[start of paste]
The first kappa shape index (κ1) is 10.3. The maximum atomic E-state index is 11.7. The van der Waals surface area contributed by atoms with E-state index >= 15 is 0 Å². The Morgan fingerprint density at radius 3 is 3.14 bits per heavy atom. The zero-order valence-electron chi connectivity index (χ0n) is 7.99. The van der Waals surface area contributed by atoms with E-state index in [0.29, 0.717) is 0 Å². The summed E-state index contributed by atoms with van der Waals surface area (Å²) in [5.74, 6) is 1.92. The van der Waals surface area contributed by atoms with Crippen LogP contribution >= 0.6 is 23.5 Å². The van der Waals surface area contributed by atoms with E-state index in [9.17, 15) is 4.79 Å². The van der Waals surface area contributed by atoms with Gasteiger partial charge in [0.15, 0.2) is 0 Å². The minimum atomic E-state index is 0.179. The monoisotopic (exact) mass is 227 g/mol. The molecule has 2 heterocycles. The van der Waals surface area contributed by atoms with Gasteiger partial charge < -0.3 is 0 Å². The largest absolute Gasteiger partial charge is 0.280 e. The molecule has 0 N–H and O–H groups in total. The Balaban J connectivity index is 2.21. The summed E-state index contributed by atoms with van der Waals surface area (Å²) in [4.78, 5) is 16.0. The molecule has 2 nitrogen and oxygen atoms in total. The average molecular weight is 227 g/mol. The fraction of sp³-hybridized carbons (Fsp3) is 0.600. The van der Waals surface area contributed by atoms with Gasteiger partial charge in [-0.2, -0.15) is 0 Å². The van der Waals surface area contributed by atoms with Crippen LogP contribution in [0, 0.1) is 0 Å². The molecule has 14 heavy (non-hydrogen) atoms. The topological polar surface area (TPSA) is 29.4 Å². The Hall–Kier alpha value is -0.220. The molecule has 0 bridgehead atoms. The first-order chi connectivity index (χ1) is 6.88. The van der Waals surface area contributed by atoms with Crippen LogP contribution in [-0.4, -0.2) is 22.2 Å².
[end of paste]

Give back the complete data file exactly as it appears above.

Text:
The first kappa shape index (κ1) is 10.3. The maximum atomic E-state index is 11.7. The van der Waals surface area contributed by atoms with E-state index >= 15 is 0 Å². The Morgan fingerprint density at radius 3 is 3.14 bits per heavy atom. The zero-order valence-electron chi connectivity index (χ0n) is 7.99. The van der Waals surface area contributed by atoms with E-state index in [0.29, 0.717) is 0 Å². The summed E-state index contributed by atoms with van der Waals surface area (Å²) in [5.74, 6) is 1.92. The van der Waals surface area contributed by atoms with Crippen LogP contribution >= 0.6 is 23.5 Å². The van der Waals surface area contributed by atoms with E-state index in [9.17, 15) is 4.79 Å². The van der Waals surface area contributed by atoms with Gasteiger partial charge in [0.15, 0.2) is 0 Å². The minimum atomic E-state index is 0.179. The monoisotopic (exact) mass is 227 g/mol. The molecule has 2 heterocycles. The van der Waals surface area contributed by atoms with Gasteiger partial charge < -0.3 is 0 Å². The largest absolute Gasteiger partial charge is 0.280 e. The molecule has 0 N–H and O–H groups in total. The Balaban J connectivity index is 2.21. The summed E-state index contributed by atoms with van der Waals surface area (Å²) in [4.78, 5) is 16.0. The molecule has 2 nitrogen and oxygen atoms in total. The average molecular weight is 227 g/mol. The fraction of sp³-hybridized carbons (Fsp3) is 0.600. The van der Waals surface area contributed by atoms with Gasteiger partial charge in [-0.2, -0.15) is 0 Å². The van der Waals surface area contributed by atoms with Crippen LogP contribution in [0, 0.1) is 0 Å². The molecule has 14 heavy (non-hydrogen) atoms. The topological polar surface area (TPSA) is 29.4 Å². The Hall–Kier alpha value is -0.220. The molecule has 0 bridgehead atoms. The first-order chi connectivity index (χ1) is 6.88. The van der Waals surface area contributed by atoms with Crippen LogP contribution in [-0.4, -0.2) is 22.2 Å².